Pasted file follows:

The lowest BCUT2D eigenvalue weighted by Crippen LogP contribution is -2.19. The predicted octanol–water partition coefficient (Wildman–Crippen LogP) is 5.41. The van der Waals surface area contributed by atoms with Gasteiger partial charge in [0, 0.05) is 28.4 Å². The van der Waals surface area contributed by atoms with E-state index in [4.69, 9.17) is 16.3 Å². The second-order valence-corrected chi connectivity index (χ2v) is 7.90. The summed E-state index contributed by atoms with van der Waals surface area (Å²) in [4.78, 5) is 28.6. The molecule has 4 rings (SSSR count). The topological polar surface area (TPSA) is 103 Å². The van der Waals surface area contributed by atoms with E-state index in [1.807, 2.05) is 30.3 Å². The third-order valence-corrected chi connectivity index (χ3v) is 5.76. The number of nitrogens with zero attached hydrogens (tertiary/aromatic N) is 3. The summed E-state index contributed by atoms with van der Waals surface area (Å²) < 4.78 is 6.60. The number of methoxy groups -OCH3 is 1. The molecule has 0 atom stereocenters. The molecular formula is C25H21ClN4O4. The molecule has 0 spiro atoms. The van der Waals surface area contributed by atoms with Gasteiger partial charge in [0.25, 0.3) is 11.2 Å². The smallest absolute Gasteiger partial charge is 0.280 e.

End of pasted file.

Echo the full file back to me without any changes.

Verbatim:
The lowest BCUT2D eigenvalue weighted by Crippen LogP contribution is -2.19. The predicted octanol–water partition coefficient (Wildman–Crippen LogP) is 5.41. The van der Waals surface area contributed by atoms with Gasteiger partial charge in [0, 0.05) is 28.4 Å². The van der Waals surface area contributed by atoms with E-state index in [4.69, 9.17) is 16.3 Å². The second-order valence-corrected chi connectivity index (χ2v) is 7.90. The summed E-state index contributed by atoms with van der Waals surface area (Å²) in [4.78, 5) is 28.6. The molecule has 4 rings (SSSR count). The topological polar surface area (TPSA) is 103 Å². The van der Waals surface area contributed by atoms with E-state index in [1.807, 2.05) is 30.3 Å². The third-order valence-corrected chi connectivity index (χ3v) is 5.76. The number of nitrogens with zero attached hydrogens (tertiary/aromatic N) is 3. The summed E-state index contributed by atoms with van der Waals surface area (Å²) < 4.78 is 6.60. The number of methoxy groups -OCH3 is 1. The molecule has 0 atom stereocenters. The molecular formula is C25H21ClN4O4. The molecule has 0 spiro atoms. The van der Waals surface area contributed by atoms with Gasteiger partial charge in [0.25, 0.3) is 11.2 Å². The smallest absolute Gasteiger partial charge is 0.280 e.